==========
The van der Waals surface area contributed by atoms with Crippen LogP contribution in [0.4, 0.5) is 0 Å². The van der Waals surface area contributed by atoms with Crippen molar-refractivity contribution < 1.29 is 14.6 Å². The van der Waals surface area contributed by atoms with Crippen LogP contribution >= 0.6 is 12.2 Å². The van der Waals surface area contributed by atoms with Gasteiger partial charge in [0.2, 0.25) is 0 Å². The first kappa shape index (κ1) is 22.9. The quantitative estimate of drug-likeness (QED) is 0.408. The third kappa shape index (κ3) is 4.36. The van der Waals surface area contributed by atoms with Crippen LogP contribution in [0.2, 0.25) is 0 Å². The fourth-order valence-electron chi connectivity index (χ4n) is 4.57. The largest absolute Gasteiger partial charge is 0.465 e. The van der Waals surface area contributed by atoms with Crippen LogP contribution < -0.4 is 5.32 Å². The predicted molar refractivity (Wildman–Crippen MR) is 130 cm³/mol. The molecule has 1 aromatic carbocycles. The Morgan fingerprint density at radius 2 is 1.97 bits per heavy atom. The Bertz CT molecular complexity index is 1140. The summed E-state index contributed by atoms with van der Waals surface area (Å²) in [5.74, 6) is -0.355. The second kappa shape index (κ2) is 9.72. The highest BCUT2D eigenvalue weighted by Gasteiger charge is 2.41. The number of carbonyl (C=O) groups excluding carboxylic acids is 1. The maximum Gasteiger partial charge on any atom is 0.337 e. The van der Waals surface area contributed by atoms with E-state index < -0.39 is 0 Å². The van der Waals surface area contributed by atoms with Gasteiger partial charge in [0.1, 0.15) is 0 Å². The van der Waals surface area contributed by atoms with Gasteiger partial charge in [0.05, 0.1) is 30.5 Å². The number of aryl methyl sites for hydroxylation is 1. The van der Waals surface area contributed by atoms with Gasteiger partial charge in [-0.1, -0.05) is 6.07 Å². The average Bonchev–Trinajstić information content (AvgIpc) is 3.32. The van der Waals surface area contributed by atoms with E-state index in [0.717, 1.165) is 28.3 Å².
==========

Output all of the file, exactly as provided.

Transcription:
The van der Waals surface area contributed by atoms with Crippen LogP contribution in [0.4, 0.5) is 0 Å². The van der Waals surface area contributed by atoms with Crippen molar-refractivity contribution < 1.29 is 14.6 Å². The van der Waals surface area contributed by atoms with Crippen LogP contribution >= 0.6 is 12.2 Å². The van der Waals surface area contributed by atoms with Gasteiger partial charge in [0.2, 0.25) is 0 Å². The first kappa shape index (κ1) is 22.9. The quantitative estimate of drug-likeness (QED) is 0.408. The third kappa shape index (κ3) is 4.36. The van der Waals surface area contributed by atoms with Crippen LogP contribution in [0.2, 0.25) is 0 Å². The fourth-order valence-electron chi connectivity index (χ4n) is 4.57. The largest absolute Gasteiger partial charge is 0.465 e. The van der Waals surface area contributed by atoms with Crippen LogP contribution < -0.4 is 5.32 Å². The predicted molar refractivity (Wildman–Crippen MR) is 130 cm³/mol. The molecule has 1 aromatic carbocycles. The Morgan fingerprint density at radius 2 is 1.97 bits per heavy atom. The Bertz CT molecular complexity index is 1140. The summed E-state index contributed by atoms with van der Waals surface area (Å²) in [5.74, 6) is -0.355. The second kappa shape index (κ2) is 9.72. The highest BCUT2D eigenvalue weighted by Gasteiger charge is 2.41. The number of carbonyl (C=O) groups excluding carboxylic acids is 1. The maximum Gasteiger partial charge on any atom is 0.337 e. The van der Waals surface area contributed by atoms with E-state index < -0.39 is 0 Å². The van der Waals surface area contributed by atoms with Gasteiger partial charge in [0.1, 0.15) is 0 Å². The van der Waals surface area contributed by atoms with Gasteiger partial charge in [0.05, 0.1) is 30.5 Å². The number of aryl methyl sites for hydroxylation is 1. The van der Waals surface area contributed by atoms with Gasteiger partial charge in [-0.1, -0.05) is 6.07 Å². The average Bonchev–Trinajstić information content (AvgIpc) is 3.32. The van der Waals surface area contributed by atoms with E-state index in [0.717, 1.165) is 28.3 Å².